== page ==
And to ensure I’m not walking the San Francisco beach anymore, I spot a small flock of pink flamingos, flying.  Nearly every morning during my Beachkeeper walk, I see at least a dozen headed to breakfast at the nearby Pekelmeer Sanctuary.  Today there are only three, but what an amazing trio of flamboyant color.  Small, but mighty and majestic.

Then there are the plovers, tiny but mighty wanderers of the beach.  I see only Semipalmated Plovers.   But there are also Wilson’s, Snowy, Piping, Collared, American-Golden, and Black-Bellied Plovers on Bonaire.  Plovers are known throughout the world and feed mainly on insects.  I watch today’s Semipalmated Plovers doing their rounds, scurrying back and forth between shoreline bush and seawater in search of the bug.

In spite of the beach scene, there are a couple of terrestrial birds that you don’t want to miss.  Tucked up in the buttonwood bushes that hug the coast are flashes of chirping gold, Yellow Warblers that flit within the green.  Not to be upstaged are the Tropical Mockingbirds. They live up to their name as the island’s ventriloquists, mimicking (and perhaps mocking) the other birds that they share the island with.  Today’s Tropical Mockingbird’s call slightly resembles a Pearly Eyed Thrasher.  It is a cheap imitation that sounds like a juvenile trying to find its voice.  But the TM doesn’t blush.  It simply tries harder.  I have to bow to the bird’s moxie.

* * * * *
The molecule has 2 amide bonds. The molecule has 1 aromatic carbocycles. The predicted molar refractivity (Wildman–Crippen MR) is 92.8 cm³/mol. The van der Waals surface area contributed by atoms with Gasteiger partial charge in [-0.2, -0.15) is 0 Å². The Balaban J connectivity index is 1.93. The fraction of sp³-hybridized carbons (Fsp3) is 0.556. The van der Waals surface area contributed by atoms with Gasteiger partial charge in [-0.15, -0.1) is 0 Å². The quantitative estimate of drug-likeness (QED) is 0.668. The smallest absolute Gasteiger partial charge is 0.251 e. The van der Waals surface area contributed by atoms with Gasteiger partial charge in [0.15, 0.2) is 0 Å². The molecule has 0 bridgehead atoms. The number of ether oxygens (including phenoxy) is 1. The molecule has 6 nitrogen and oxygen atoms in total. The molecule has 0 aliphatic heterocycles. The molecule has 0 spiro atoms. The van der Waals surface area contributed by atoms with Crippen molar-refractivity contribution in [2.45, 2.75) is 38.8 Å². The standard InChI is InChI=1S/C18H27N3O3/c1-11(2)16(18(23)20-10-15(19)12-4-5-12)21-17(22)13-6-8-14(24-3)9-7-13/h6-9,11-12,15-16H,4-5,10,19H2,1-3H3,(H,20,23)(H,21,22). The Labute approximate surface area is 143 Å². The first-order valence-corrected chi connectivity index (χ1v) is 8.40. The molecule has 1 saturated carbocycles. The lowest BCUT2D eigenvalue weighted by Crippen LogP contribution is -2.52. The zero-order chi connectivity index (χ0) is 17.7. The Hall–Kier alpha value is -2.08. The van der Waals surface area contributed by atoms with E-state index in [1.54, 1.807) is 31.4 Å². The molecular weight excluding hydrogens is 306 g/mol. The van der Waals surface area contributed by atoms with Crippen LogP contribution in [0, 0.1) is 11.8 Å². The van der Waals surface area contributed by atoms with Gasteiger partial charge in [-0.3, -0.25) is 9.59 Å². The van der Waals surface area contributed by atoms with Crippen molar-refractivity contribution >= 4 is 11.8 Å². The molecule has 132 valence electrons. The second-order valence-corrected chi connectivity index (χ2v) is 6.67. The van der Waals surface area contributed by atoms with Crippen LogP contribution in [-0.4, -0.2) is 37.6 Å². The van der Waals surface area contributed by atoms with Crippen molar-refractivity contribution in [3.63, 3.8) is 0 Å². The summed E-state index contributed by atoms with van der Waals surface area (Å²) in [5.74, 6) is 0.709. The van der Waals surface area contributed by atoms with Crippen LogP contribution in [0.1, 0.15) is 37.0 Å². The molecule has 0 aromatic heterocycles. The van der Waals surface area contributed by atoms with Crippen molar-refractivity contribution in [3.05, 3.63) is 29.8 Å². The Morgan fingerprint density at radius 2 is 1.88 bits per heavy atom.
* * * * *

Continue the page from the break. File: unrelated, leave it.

The end of my walk is near.  It must be after 7:30 for I see the first kite surfer of the day, a dedicated radical that always breaks water with a screaming yellow/green kite alone before the sun has fully awaken.  That’s my cue to point the Subaru back to Kralendijk.  I’ve walked three miles and it is time for breakfast.


2 thoughts on “Beachkeepers Diary #3

  1. I loved this, I was blessed to spend so much time with Chan in the end, I was sitting here missing him, and came across this…gives me some peace, and brings me to smile, thanks for sharing your love for birds! Jessica….

  2. I was introduced to birding by my most amazing husband Chandler Swanberg. Living in Phoenix I was caught up in the never ending quick pace of the city and felt I was ready to explode. Chan put me in the car and after a short drive we were by the lake. I love water-creeks, streams, lakes oceans but to my surprise we kept on driving and driving until we were out in what I would call absolutely nowhere. There were a bunch of dead trees, endless dirt roads, a few cactus here and there and after inquiring what we were doing there I was told bird watching. Walkimg towards the trees I heard a faint chirp and Chan started pointing out the different birds- their different features, their different sounds, the beaks, the feet, the wings, the specks of color here, and
    tail feathers. He taught me to look up, look down

    and not a soul but Chan and I. After inquiring whatwe were doing there I was told bird watching